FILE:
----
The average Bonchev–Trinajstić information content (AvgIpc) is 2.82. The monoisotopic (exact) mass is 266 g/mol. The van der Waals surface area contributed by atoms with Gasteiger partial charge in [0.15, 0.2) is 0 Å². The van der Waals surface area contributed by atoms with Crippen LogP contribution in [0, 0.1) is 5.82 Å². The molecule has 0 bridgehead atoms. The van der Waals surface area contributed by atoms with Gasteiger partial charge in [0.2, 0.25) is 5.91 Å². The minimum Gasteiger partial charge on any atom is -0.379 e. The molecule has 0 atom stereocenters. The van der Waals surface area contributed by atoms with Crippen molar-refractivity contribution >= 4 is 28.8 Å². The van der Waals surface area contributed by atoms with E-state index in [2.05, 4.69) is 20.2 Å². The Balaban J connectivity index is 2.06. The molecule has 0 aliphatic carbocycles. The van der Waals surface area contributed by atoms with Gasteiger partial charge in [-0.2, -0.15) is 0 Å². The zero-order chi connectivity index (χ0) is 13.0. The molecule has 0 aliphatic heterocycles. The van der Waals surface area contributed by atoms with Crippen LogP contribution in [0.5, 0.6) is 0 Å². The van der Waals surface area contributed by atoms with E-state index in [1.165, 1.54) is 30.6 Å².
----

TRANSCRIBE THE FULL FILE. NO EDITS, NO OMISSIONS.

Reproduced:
The average Bonchev–Trinajstić information content (AvgIpc) is 2.82. The monoisotopic (exact) mass is 266 g/mol. The van der Waals surface area contributed by atoms with Gasteiger partial charge in [0.15, 0.2) is 0 Å². The van der Waals surface area contributed by atoms with Crippen LogP contribution in [0, 0.1) is 5.82 Å². The molecule has 0 bridgehead atoms. The van der Waals surface area contributed by atoms with Gasteiger partial charge in [0.2, 0.25) is 5.91 Å². The minimum Gasteiger partial charge on any atom is -0.379 e. The molecule has 0 atom stereocenters. The van der Waals surface area contributed by atoms with Crippen molar-refractivity contribution >= 4 is 28.8 Å². The van der Waals surface area contributed by atoms with E-state index in [2.05, 4.69) is 20.2 Å². The Balaban J connectivity index is 2.06. The molecule has 0 aliphatic carbocycles. The van der Waals surface area contributed by atoms with Gasteiger partial charge in [-0.2, -0.15) is 0 Å². The zero-order chi connectivity index (χ0) is 13.0. The molecule has 0 aliphatic heterocycles. The van der Waals surface area contributed by atoms with Crippen LogP contribution in [0.5, 0.6) is 0 Å². The van der Waals surface area contributed by atoms with E-state index in [1.165, 1.54) is 30.6 Å².